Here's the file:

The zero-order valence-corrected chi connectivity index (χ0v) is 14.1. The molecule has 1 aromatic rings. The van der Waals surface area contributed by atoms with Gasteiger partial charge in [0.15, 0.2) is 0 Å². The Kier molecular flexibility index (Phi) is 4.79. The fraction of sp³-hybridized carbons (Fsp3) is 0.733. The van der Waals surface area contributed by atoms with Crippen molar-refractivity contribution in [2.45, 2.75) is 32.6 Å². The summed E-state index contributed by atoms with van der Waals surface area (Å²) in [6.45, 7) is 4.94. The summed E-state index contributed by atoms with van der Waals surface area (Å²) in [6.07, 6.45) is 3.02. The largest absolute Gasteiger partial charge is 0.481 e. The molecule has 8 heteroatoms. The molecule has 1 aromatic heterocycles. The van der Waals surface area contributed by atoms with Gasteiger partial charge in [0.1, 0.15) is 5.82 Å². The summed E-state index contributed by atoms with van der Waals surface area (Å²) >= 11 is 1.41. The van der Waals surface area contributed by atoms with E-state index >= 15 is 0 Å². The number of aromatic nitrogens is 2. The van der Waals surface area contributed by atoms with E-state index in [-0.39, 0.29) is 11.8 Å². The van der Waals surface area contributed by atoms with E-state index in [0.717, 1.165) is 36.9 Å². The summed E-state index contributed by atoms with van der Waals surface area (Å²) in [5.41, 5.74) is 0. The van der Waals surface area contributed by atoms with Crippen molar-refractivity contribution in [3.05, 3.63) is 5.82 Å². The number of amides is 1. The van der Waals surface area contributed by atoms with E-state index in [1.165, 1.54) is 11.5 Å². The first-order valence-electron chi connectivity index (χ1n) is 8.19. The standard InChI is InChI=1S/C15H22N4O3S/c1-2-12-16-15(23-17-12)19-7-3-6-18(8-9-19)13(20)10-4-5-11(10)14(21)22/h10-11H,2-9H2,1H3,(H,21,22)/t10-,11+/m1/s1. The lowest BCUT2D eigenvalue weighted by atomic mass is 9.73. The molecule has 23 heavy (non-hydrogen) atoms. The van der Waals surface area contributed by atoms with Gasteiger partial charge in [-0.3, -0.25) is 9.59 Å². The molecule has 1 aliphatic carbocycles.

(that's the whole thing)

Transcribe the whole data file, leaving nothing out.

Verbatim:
The zero-order valence-corrected chi connectivity index (χ0v) is 14.1. The molecule has 1 aromatic rings. The van der Waals surface area contributed by atoms with Gasteiger partial charge in [0.15, 0.2) is 0 Å². The Kier molecular flexibility index (Phi) is 4.79. The fraction of sp³-hybridized carbons (Fsp3) is 0.733. The van der Waals surface area contributed by atoms with Crippen molar-refractivity contribution in [2.45, 2.75) is 32.6 Å². The summed E-state index contributed by atoms with van der Waals surface area (Å²) in [6.45, 7) is 4.94. The summed E-state index contributed by atoms with van der Waals surface area (Å²) in [6.07, 6.45) is 3.02. The largest absolute Gasteiger partial charge is 0.481 e. The molecule has 8 heteroatoms. The molecule has 1 aromatic heterocycles. The van der Waals surface area contributed by atoms with Gasteiger partial charge in [0.1, 0.15) is 5.82 Å². The summed E-state index contributed by atoms with van der Waals surface area (Å²) >= 11 is 1.41. The van der Waals surface area contributed by atoms with E-state index >= 15 is 0 Å². The number of aromatic nitrogens is 2. The van der Waals surface area contributed by atoms with E-state index in [-0.39, 0.29) is 11.8 Å². The van der Waals surface area contributed by atoms with E-state index in [0.717, 1.165) is 36.9 Å². The summed E-state index contributed by atoms with van der Waals surface area (Å²) in [5.41, 5.74) is 0. The van der Waals surface area contributed by atoms with Crippen molar-refractivity contribution in [3.05, 3.63) is 5.82 Å². The number of amides is 1. The van der Waals surface area contributed by atoms with E-state index in [1.165, 1.54) is 11.5 Å². The first-order valence-electron chi connectivity index (χ1n) is 8.19. The standard InChI is InChI=1S/C15H22N4O3S/c1-2-12-16-15(23-17-12)19-7-3-6-18(8-9-19)13(20)10-4-5-11(10)14(21)22/h10-11H,2-9H2,1H3,(H,21,22)/t10-,11+/m1/s1. The lowest BCUT2D eigenvalue weighted by atomic mass is 9.73. The molecule has 23 heavy (non-hydrogen) atoms. The van der Waals surface area contributed by atoms with Gasteiger partial charge in [-0.3, -0.25) is 9.59 Å². The molecule has 1 aliphatic carbocycles.